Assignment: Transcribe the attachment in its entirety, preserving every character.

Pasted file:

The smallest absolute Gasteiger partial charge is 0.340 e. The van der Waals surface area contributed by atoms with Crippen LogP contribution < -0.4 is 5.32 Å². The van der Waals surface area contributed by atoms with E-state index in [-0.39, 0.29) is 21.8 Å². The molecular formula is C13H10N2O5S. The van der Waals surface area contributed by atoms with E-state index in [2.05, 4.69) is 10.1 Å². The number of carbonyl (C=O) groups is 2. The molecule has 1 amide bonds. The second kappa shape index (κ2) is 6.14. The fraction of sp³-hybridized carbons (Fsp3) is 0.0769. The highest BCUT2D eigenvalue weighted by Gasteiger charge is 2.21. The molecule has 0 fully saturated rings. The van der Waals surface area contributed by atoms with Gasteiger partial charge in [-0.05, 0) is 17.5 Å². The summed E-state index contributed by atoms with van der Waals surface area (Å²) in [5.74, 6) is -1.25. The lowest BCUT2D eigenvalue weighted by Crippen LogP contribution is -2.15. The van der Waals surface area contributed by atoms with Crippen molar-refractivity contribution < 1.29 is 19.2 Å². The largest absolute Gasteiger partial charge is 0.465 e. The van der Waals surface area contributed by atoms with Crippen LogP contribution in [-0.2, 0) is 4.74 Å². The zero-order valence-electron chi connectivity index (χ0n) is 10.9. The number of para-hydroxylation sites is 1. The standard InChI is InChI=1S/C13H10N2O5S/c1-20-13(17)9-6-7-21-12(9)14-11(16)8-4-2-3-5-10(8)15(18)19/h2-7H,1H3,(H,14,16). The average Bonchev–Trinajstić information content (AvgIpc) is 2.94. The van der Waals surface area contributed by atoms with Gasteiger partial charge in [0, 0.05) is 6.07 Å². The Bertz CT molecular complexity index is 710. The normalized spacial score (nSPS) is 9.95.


The smallest absolute Gasteiger partial charge is 0.340 e. The van der Waals surface area contributed by atoms with Crippen LogP contribution < -0.4 is 5.32 Å². The van der Waals surface area contributed by atoms with E-state index in [-0.39, 0.29) is 21.8 Å². The molecular formula is C13H10N2O5S. The van der Waals surface area contributed by atoms with E-state index in [2.05, 4.69) is 10.1 Å². The number of carbonyl (C=O) groups is 2. The molecule has 1 amide bonds. The second kappa shape index (κ2) is 6.14. The fraction of sp³-hybridized carbons (Fsp3) is 0.0769. The highest BCUT2D eigenvalue weighted by Gasteiger charge is 2.21. The molecule has 0 fully saturated rings. The van der Waals surface area contributed by atoms with Gasteiger partial charge in [-0.05, 0) is 17.5 Å². The summed E-state index contributed by atoms with van der Waals surface area (Å²) in [5.74, 6) is -1.25. The lowest BCUT2D eigenvalue weighted by Crippen LogP contribution is -2.15. The van der Waals surface area contributed by atoms with Crippen molar-refractivity contribution < 1.29 is 19.2 Å². The largest absolute Gasteiger partial charge is 0.465 e. The van der Waals surface area contributed by atoms with Crippen LogP contribution in [-0.2, 0) is 4.74 Å². The zero-order valence-electron chi connectivity index (χ0n) is 10.9. The number of para-hydroxylation sites is 1. The standard InChI is InChI=1S/C13H10N2O5S/c1-20-13(17)9-6-7-21-12(9)14-11(16)8-4-2-3-5-10(8)15(18)19/h2-7H,1H3,(H,14,16). The average Bonchev–Trinajstić information content (AvgIpc) is 2.94. The van der Waals surface area contributed by atoms with Gasteiger partial charge in [0, 0.05) is 6.07 Å². The Bertz CT molecular complexity index is 710. The normalized spacial score (nSPS) is 9.95.